McKibben says he’s into de-centered politics now. He’s looking past top-down models of leadership. Alternative energy practices provide him with a metaphor for a “distributed, loosely linked power network,” though he acknowledges his analysis of democratic practice isn’t fresh: “Much of this is old news to people who have been building movements for years. I haven’t.” Fair enough. Yet this reader’s impulse to cut him slack is undercut by the rote quality of his responses to folks who know much more than him about movement-building. Near the end of Oil and Honey, he recalls a moment of frisson: “the biggest thrill came when we were joined by Julian Bond, the former head of the NAACP and got to listen when he told of his days in 1960 when he went to jail for helping to desegregate lunch counters in Atlanta. You could feel the movement broadening, deepening…” Actually, this episode makes you feel just the opposite since the passage is a dead ringer for an earlier one in the book describing how Benjamin Jealous, “the young and dynamic head of the NAACP,” “thrilled” a crowd of environmentalists with his “tales of Civil Rights organizing:” “It felt like we were taking the movement new places…” Bond and/or Jealous don’t enable McKibben to get deep into a useable past. Their role in his text is to provide color (and cheap thrills).
McKibben mentions he’s been reading Taylor Branch’s history of the Civil Rights Movement with his students at Middlebury College. But that turns out to be a tease sinceOil and Honey isn’t a contribution to the history of the American organizing tradition. McKibben doesn’t try to provide an account in real time of a burgeoning social movement. His book, with all its self-checks, is best understood as an attempt to enhance unconditional positive self-regard among a niche-market of green politicos.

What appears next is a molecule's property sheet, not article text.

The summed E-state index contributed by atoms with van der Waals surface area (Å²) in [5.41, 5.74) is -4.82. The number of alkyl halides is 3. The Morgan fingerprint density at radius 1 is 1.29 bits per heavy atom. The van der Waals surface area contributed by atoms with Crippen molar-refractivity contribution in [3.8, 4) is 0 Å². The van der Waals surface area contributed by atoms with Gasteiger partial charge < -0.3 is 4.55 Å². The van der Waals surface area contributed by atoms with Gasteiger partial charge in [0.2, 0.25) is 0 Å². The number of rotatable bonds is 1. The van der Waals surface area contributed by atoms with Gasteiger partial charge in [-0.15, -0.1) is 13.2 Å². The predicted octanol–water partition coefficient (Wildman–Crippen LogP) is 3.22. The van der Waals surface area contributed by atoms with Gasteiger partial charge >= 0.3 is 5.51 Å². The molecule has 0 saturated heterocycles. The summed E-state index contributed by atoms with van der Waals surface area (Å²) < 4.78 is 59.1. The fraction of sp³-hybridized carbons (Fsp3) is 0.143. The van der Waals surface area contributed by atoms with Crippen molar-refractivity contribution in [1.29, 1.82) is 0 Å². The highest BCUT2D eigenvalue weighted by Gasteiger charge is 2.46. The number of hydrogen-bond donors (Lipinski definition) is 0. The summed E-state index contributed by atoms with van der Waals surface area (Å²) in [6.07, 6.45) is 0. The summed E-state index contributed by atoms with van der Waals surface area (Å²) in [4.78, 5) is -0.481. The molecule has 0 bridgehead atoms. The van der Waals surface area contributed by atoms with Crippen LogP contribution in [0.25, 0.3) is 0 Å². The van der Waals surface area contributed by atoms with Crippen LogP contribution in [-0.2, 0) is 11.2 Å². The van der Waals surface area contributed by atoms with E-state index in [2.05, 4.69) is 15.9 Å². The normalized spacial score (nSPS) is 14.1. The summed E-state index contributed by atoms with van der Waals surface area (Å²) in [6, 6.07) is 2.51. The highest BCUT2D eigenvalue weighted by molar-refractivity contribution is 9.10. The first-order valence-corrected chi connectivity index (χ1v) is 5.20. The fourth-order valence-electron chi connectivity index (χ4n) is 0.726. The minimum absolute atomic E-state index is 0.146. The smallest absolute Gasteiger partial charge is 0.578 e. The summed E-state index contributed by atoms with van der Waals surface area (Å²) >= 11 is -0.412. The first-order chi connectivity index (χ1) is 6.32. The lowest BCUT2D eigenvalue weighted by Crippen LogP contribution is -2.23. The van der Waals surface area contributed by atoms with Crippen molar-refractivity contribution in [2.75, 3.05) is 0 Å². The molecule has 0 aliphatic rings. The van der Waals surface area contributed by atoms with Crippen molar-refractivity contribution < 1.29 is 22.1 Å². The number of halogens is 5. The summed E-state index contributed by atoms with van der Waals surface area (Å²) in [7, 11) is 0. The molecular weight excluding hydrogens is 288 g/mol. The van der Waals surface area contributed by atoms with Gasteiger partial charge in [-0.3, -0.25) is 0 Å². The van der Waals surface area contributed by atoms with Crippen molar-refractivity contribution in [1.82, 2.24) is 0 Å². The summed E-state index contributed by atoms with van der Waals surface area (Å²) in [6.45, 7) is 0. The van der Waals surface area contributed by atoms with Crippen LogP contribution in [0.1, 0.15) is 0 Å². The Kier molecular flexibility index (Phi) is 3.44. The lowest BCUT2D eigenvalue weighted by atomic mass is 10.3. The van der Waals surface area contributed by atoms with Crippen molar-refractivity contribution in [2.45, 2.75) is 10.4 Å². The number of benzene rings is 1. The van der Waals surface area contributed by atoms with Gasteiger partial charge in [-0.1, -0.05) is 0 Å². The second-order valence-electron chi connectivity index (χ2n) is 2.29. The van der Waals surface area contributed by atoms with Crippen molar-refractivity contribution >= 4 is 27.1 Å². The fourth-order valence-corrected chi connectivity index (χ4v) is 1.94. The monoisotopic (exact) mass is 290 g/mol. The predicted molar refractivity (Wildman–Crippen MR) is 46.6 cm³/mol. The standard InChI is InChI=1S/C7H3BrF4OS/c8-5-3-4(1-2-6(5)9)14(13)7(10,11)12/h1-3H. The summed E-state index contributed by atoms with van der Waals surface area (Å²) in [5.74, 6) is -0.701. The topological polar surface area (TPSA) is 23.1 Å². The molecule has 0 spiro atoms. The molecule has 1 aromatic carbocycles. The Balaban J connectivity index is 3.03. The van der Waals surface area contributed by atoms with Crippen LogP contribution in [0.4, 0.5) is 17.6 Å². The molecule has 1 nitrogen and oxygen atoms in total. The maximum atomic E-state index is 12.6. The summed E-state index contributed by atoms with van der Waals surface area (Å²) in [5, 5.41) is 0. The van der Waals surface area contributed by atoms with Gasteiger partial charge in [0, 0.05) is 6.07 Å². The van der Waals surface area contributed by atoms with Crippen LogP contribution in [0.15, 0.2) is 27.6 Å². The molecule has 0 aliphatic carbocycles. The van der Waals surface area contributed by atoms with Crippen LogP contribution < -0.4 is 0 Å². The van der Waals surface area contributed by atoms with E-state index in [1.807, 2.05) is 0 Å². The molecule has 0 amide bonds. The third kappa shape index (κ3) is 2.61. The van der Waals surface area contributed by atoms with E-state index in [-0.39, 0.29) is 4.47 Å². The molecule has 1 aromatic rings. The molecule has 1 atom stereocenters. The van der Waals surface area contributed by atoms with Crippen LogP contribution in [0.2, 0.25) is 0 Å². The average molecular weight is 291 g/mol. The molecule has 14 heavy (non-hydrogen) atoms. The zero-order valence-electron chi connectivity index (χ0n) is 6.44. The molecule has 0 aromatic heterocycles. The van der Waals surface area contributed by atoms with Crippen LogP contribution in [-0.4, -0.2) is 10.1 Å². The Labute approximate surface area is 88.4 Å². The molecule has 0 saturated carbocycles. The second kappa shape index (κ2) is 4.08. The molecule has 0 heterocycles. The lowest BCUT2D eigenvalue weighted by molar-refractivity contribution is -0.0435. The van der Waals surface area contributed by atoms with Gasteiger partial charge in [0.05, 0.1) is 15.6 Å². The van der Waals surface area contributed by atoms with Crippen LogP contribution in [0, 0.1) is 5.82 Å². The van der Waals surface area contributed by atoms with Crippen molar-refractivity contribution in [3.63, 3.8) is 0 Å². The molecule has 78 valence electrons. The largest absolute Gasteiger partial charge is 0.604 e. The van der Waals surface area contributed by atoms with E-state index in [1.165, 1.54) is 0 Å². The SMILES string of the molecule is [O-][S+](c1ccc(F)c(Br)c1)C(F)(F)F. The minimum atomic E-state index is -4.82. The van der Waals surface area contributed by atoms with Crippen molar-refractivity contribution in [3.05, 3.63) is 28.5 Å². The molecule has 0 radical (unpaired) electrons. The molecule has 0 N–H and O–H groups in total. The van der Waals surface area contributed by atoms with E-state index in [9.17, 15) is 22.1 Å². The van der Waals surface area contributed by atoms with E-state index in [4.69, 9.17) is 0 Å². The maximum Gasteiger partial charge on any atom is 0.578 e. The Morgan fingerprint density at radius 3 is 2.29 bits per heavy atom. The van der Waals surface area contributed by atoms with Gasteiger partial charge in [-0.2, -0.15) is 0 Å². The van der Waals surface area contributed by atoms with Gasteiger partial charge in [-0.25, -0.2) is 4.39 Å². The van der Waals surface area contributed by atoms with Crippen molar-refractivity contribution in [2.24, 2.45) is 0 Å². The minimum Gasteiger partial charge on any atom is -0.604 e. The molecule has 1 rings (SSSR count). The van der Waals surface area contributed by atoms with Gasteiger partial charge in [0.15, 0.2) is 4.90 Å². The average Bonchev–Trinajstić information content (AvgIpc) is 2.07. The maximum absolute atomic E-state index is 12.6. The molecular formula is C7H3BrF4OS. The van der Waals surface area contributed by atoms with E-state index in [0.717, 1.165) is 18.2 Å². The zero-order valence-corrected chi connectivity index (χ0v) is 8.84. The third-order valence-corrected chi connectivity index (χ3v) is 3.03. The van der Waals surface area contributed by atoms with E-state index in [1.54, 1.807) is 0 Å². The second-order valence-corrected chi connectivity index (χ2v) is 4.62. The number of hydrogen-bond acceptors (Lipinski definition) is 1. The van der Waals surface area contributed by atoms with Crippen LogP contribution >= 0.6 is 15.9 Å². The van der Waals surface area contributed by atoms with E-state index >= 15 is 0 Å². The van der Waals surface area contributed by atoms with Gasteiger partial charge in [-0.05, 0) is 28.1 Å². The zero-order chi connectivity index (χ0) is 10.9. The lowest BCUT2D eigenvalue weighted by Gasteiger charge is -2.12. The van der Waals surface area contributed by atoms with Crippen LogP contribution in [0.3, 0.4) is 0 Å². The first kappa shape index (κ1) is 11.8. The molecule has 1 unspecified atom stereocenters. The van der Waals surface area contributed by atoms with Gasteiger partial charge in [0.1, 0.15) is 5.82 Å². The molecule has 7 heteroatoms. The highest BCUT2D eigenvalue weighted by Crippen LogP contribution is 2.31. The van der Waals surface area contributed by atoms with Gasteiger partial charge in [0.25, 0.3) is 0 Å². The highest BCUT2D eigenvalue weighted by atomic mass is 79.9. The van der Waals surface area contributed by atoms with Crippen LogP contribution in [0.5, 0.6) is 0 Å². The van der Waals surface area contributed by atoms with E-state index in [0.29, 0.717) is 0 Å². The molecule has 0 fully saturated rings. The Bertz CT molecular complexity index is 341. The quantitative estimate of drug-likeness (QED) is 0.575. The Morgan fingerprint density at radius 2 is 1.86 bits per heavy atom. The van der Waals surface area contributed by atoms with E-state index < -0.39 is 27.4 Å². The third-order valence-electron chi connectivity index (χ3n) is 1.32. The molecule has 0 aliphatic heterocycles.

That market overlaps some with other sectors of the reading public that buy into ideologues on the left. Noam Chomsky, for example, may soon be competing for market share with McKibben. Chomsky has begun to work the threat of global warming into his s’all bad raps on current affairs.
Eighty years ago, Martin Heidegger extolled Nazi Germany as providing the best hope for rescuing the glorious civilization of the Greeks from the barbarians of the East and West. Today, German bankers are crushing Greece under an economic regime designed to maintain their wealth and power.The likely end of the era of civilization is foreshadowed in a new draft report by the Intergovernmental Panel on Climate Change, the generally conservative monitor of what is happening to the physical world…
McKibben’s tone is sunnier than Chomsky’s and his happy didact’s product is probably an easier sell than the dark mandarin’s. I don’t know how much McKibben’s voice has been shaped by marketing imperatives, but his in-it-to-win-it side is on display in a column (“Inside the List”) on bestsellers in a recent New York Times Book Review. The column addresses the success of Naomi Klein’s new book, published on Sept. 16th: